Is there a Legionella Risk in Pubs?

by Antony Paskin, on 24-11-2020
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Barkeeper pulling a pint of beer behind the bar

Pubs are no longer just places to get a drink, they also have restaurants and many offer accommodation and therefore could be thought of as small hotels: in fact one key factor to consider is that those people who are particularly prone to legionella and at higher risk, such as those over 50 years of age and those who drink or smoke are potentially a higher demographic when looking at pub users.


So is there a legionella risk in pubs? The answer is a firm YES and steps must be taken to manage this risk.

Pub companies, whether large or small – and individual owner-operators – must consider the exposure to risk for their staff, any visitors and their customers. Those pubs that also offer overnight accommodation must also consider the specific risks from the water services within their shared bathrooms or en-suite bathroom facilities provided.

 

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The last official published figures in May 2020 showed that in 2018 there were almost 48,000 pubs in the UK and each of these will be visited by any number of people during a typical week across the whole demographic.

Pub ownership has also changed somewhat, from 1990 when 70% of pubs were owned and operated by the brewery companies to around 50% now operated by individuals or small companies. This has led to many more individuals being responsible for the management of legionella risk, with less reliance on corporate policies and more on the individual owner-operators etc.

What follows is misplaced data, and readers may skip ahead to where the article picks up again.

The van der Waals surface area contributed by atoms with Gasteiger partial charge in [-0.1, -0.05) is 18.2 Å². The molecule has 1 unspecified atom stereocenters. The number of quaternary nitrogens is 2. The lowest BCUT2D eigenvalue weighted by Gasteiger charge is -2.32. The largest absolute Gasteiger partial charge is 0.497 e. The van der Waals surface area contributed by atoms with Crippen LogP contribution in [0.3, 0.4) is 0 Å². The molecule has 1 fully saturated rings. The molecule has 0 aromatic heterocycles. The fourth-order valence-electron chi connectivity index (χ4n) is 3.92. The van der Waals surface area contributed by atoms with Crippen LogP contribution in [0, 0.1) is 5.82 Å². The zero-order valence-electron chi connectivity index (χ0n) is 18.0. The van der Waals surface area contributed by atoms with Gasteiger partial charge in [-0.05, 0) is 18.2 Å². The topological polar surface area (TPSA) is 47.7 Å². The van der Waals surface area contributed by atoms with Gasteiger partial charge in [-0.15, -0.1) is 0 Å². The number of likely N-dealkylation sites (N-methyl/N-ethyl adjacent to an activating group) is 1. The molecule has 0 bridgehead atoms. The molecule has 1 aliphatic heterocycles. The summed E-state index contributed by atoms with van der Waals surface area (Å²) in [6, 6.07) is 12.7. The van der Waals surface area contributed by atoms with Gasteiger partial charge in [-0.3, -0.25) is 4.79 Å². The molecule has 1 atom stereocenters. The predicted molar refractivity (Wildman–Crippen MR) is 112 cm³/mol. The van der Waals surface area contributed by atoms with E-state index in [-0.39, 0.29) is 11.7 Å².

The basic management does not change however and the main control strategy is still temperature control, simply hot water should always be stored at a minimum of 60°C and supplied to all outlets at between 50-60°C within one minute and cold water maintained at no more than 20°C.


To protect from scalding in public areas there may be installed anti-scalding devices, such as Thermostatic Mixing Valves (TMVs). To determine this requirement there is a need to assess the risk and this may require the completion of a scald risk assessment to establish the extent to which this is an ongoing risk within each individual pub; and there are routine maintenance requirements for these safety devices which must also be included.

Poor management of legionella is an established and well-known contributor to a loss of control and an increase in legionella growth. It is crucial for pubs to adequately manage the risks and maintain records of all monitoring undertaken. Training of site staff to understand the associated risks is also crucial to not only maintain water quality but also to ensure monitoring and maintenance tasks are undertaken at the correct intervals and to the correct standard.

This programme of legionella control should include as a basis the following:

  1. Have one named person responsible for legionella control – the Responsible Person;

  2. Ensure the named person is trained in the control of legionella and all other staff are trained to be aware of the importance of their role in controlling legionella;

  3. Ensure that the risk assessment is up to date and correct for the property and is regularly used as a point of reference;

  4. Always have a Water Safety Plan or Written Scheme of Control and maintain this.

If you have questions regarding the issues raised above or you would like to speak with one of our consultants please click here to get in touch.

 

Editor’s Note: The information provided in this blog is correct at date of original publication – October 2020.

© Water Hygiene Centre 2020

 

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About the author

Antony Paskin

Antony has extensive experience in delivering legionella and other water safety related risk management solutions providing consultancy and advisory services to clients including hospitals and healthcare premises, social housing, multinational hotel chains; and industrial, offices and other commercial facilities throughout the UK, Ireland and Europe. He brings with him over 20 years experience in the water hygiene industry and is currently a member of the Water Management Society and Royal Society of Chemistry.

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